ASPB is a co-sponsor of this seminar:
Process food labeling, the role of social media in communicating about genetic engineering and implications for agricultural producers and consumers will be addressed at National C-FAR’s research seminar on Monday, October 5, offered at 10 a.m. in 328A Russell Senate Office Building and again at noon in 1300 Longworth House Office Building. In this two-part seminar, the presenters are Dr. Kent Messer, Director of the Center for Experimental and Applied Economics, University of Delaware, and Dr. Kevin Folta, Chairman, Horticultural Sciences Department, University of Florida.
“Consumers are frequently exposed to labels communicating specific processing aspects of food production,” says Messer, a member of the Council for Agricultural Science and Technology (CAST) committee which produced an issue paper on this topic. “Our paper examines the implications for agricultural producers and consumers.”
“These presentations provide excellent examples of the value of federally funded food and agricultural research, Extension and education in producing the scientific outcomes and outreach needed to meet 21st century challenges and opportunities,” says Chuck Conner, President of the National Coalition for Food and Agricultural Research (National C-FAR).
Process Labeling of Food-Highlights: Consumers are frequently exposed to labels communicating specific processing aspects of food production. At the root of this phenomenon are the desires for individual control and a diffuse distrust in the safety and health of the food produced by modern agriculture. These desires are paired with concerns about the ethical, social, and environmental consequences of food production. Under appropriate third-party or governmental oversight, these “process labels” can effectively bridge the informational gap between producers and consumers, satisfy consumer demand for broader and more stringent quality assurance criteria, and ultimately create value for both consumers and producers. Despite these potential benefits, process labeling often has serious unintentional consequences. For instance, labeling the benefits of a process for a new niche product can implicitly cast the conventionally produced product in a negative light. This type of stigmatization of the conventional product can be particularly problematic in situations in which no scientific evidence exists that the food produced with the conventional process causes harm, or even that it is compositionally any different. Potential unintended consequences of process labeling are increasing food prices, inducing unsubstantiated quality expectations for the newly labeled products, and stunting scientific and technological advances in agriculture. This CAST Issue Paper examines what is known regarding consumer reaction to process labels, identifies the legal framework for process labeling, and ultimately provides policy recommendations that highlight when process labeling is beneficial or harmful to the agricultural sector and the people who eat the food it produces.
Biotechnology, Social Media and Food Science-Highlights:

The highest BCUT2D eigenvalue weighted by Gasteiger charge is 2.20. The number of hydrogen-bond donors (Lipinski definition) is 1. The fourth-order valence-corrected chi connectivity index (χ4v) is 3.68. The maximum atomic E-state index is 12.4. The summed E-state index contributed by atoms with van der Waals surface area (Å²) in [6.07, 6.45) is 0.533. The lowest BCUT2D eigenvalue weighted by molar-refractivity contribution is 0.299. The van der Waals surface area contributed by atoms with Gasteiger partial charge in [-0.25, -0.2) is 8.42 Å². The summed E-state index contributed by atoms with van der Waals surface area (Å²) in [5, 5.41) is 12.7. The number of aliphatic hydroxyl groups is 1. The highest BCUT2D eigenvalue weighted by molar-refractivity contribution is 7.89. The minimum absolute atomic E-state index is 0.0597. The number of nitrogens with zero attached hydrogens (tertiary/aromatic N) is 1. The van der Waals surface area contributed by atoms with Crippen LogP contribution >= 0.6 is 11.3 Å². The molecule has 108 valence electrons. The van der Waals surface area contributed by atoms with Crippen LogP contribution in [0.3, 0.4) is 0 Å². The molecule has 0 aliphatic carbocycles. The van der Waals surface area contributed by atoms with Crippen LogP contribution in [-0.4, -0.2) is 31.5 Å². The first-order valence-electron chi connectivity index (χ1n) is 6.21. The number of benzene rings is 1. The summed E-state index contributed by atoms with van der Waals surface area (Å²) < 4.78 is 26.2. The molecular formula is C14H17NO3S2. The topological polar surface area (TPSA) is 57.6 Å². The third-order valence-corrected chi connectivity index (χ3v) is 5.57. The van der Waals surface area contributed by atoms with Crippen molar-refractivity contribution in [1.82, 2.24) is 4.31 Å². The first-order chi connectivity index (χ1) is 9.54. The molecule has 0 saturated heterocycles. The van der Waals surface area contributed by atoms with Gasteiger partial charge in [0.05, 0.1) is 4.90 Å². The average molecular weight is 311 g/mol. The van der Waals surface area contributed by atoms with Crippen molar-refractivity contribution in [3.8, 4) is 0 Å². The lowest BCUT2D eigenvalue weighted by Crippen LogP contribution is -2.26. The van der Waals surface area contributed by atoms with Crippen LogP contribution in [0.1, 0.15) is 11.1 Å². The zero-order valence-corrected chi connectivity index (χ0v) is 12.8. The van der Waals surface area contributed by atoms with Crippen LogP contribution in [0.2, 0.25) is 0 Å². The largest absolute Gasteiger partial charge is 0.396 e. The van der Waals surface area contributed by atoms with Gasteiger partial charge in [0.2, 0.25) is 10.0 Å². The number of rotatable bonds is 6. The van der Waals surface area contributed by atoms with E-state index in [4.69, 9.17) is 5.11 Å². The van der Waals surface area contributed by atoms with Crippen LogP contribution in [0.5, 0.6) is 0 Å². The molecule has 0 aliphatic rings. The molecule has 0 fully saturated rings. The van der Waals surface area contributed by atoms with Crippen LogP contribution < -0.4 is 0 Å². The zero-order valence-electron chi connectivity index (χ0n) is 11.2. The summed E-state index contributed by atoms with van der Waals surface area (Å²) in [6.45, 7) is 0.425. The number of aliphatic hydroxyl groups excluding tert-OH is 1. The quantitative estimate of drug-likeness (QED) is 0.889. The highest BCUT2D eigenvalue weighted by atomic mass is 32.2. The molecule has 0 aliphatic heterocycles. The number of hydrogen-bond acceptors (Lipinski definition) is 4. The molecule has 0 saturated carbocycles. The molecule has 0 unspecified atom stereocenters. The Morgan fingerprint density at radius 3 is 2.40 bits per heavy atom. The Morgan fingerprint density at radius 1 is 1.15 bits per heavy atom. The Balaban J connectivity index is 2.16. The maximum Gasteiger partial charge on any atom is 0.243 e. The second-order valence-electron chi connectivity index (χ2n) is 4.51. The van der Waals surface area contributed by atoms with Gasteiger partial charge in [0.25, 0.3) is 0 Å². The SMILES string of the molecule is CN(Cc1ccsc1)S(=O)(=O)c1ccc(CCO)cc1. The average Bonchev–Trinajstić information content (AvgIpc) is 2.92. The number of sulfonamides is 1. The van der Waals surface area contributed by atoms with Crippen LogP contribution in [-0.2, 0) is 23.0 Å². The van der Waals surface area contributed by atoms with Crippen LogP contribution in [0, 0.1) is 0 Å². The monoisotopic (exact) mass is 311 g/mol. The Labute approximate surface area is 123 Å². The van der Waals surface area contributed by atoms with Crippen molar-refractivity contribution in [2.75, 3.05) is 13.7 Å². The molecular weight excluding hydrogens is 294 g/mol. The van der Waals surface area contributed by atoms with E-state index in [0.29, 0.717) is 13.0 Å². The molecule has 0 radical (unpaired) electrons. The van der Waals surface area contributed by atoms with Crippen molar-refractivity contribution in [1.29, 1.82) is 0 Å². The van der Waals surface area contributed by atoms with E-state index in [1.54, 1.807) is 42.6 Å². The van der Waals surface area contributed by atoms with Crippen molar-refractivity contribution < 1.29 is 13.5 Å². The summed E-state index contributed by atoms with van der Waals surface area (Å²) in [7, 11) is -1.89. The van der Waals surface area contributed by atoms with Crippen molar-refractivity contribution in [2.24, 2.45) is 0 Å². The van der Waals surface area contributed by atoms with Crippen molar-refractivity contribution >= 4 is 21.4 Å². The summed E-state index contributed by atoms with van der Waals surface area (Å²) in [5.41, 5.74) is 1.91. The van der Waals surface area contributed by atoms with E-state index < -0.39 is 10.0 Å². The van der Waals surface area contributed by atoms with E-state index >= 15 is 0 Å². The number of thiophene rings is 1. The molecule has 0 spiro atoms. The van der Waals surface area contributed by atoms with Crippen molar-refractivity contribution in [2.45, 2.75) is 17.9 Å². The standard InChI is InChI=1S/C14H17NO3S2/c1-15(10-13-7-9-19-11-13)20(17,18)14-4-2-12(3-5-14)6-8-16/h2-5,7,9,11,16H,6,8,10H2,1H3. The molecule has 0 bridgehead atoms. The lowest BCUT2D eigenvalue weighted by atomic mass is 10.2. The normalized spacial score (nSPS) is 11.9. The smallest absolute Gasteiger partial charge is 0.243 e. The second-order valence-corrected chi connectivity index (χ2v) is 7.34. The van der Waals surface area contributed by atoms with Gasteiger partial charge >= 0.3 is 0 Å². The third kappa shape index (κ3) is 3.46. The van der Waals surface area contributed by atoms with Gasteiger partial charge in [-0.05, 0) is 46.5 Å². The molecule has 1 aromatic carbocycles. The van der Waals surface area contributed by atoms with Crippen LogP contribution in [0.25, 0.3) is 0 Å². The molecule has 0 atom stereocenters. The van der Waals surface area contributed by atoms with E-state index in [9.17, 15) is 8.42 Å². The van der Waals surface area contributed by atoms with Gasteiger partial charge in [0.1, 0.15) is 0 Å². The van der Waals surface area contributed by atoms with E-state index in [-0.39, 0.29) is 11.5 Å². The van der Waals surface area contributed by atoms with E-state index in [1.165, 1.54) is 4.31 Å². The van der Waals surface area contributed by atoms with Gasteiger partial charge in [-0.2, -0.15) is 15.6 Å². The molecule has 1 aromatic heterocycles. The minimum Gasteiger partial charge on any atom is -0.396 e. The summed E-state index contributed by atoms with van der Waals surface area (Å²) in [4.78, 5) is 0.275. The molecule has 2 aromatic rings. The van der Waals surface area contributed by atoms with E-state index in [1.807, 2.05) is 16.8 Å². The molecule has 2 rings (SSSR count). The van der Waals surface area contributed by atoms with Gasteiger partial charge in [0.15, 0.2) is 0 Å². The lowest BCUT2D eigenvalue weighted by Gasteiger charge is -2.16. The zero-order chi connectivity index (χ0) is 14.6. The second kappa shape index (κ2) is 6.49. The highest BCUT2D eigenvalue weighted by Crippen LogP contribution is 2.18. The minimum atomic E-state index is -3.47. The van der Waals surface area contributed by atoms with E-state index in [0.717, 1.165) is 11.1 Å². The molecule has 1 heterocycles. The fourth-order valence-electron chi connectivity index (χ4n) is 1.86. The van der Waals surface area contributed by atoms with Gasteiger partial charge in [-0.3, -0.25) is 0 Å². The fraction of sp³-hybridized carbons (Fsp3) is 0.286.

While the technologies thought of as “genetic engineering” have been used for the last 30 years in medicine and 20 years in agriculture without incident, these tools are much maligned in the public discussion. These technologies have shown to be helpful to farmers, keep food affordable and even have had environmental benefits that outweigh their limitations. New technologies are poised to expand the utility of these tools to more people, especially in the developing world. While discussion of this science has dominated the public discourse, there is little science being discussed. TV chefs, Oz doctors, and Food Babes profit from propagating misinformation and fear, constructing compelling narratives that are thin on facts and soft on science. Scientists that attempt to correct the record are attacked and harassed with abuse of documents obtained through public records requests. This problem means that scientists are reluctant to participate in the discussion, leaving the conversation to be a contentious sniping between activists and corporations. Future policy decisions must be based on science, and our policymakers must connect better with the scientific community to sort the reality from fiction in discussions around this key topic.
The seminar is open to the public and the media.
The National Coalition for Food and Agricultural Research (National C-FAR) is a nonprofit, nonpartisan, consensus-based, and customer-led coalition that brings food, agriculture, nutrition, conservation, and natural resource stakeholders together with the food and agriculture research and Extension community, serving as a forum and a unified voice in support of sustaining and increasing public investment at the national level in food and agricultural research, Extension, and education. National C-FAR’s Hill Seminar Series, now in its tenth year, regularly presents leading-edge researchers working to provide answers to pressing issues confronting the public and Congress. The Hill Seminar Series helps demonstrate the value of public investment in food and agricultural research—investment that returns 45 percent per year on average, and $20 in economic benefit from every $1 investment in food and ag research.
Go to http://www.ncfar.org/Hill_Seminar_Series.asp for more information about the seminar series and past topics. Interviews with National C-FAR President Chuck Conner are available by request. For additional information, go to www.ncfar.org; or contact Tom Van Arsdall, Executive Director, at email@example.com or (703)509-4746.